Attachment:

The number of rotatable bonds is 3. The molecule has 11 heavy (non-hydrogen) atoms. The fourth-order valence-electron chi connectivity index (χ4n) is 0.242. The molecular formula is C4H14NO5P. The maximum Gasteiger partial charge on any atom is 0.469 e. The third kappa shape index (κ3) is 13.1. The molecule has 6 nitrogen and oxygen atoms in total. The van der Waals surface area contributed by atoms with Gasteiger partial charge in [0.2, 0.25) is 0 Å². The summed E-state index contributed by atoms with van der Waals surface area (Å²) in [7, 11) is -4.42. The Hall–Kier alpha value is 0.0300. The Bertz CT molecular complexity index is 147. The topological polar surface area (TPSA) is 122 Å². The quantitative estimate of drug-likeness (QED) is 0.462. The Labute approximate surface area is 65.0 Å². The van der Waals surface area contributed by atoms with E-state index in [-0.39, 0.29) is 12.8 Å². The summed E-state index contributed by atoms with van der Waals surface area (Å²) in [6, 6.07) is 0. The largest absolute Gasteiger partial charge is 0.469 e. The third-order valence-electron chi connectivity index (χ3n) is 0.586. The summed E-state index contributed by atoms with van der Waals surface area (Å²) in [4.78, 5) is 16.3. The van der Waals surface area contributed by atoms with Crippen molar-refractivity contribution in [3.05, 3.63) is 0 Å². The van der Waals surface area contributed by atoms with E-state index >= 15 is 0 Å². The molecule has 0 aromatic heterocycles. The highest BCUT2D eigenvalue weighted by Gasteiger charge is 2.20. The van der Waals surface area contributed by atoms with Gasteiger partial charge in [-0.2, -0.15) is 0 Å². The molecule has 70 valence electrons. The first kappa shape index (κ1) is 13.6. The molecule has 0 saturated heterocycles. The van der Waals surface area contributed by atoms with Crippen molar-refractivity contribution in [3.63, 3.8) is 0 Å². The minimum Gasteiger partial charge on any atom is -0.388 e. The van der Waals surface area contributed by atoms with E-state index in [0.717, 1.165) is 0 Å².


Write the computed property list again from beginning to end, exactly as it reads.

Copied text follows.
The number of rotatable bonds is 3. The molecule has 11 heavy (non-hydrogen) atoms. The fourth-order valence-electron chi connectivity index (χ4n) is 0.242. The molecular formula is C4H14NO5P. The maximum Gasteiger partial charge on any atom is 0.469 e. The third kappa shape index (κ3) is 13.1. The molecule has 6 nitrogen and oxygen atoms in total. The van der Waals surface area contributed by atoms with Gasteiger partial charge in [0.2, 0.25) is 0 Å². The summed E-state index contributed by atoms with van der Waals surface area (Å²) in [7, 11) is -4.42. The Hall–Kier alpha value is 0.0300. The Bertz CT molecular complexity index is 147. The topological polar surface area (TPSA) is 122 Å². The quantitative estimate of drug-likeness (QED) is 0.462. The Labute approximate surface area is 65.0 Å². The van der Waals surface area contributed by atoms with E-state index in [-0.39, 0.29) is 12.8 Å². The summed E-state index contributed by atoms with van der Waals surface area (Å²) in [6, 6.07) is 0. The largest absolute Gasteiger partial charge is 0.469 e. The third-order valence-electron chi connectivity index (χ3n) is 0.586. The summed E-state index contributed by atoms with van der Waals surface area (Å²) in [4.78, 5) is 16.3. The van der Waals surface area contributed by atoms with Crippen molar-refractivity contribution in [3.05, 3.63) is 0 Å². The van der Waals surface area contributed by atoms with E-state index >= 15 is 0 Å². The molecule has 0 aromatic heterocycles. The highest BCUT2D eigenvalue weighted by Gasteiger charge is 2.20. The van der Waals surface area contributed by atoms with Gasteiger partial charge in [-0.2, -0.15) is 0 Å². The molecule has 70 valence electrons. The first kappa shape index (κ1) is 13.6. The molecule has 0 saturated heterocycles. The van der Waals surface area contributed by atoms with Crippen molar-refractivity contribution in [3.63, 3.8) is 0 Å². The minimum Gasteiger partial charge on any atom is -0.388 e. The van der Waals surface area contributed by atoms with E-state index in [0.717, 1.165) is 0 Å².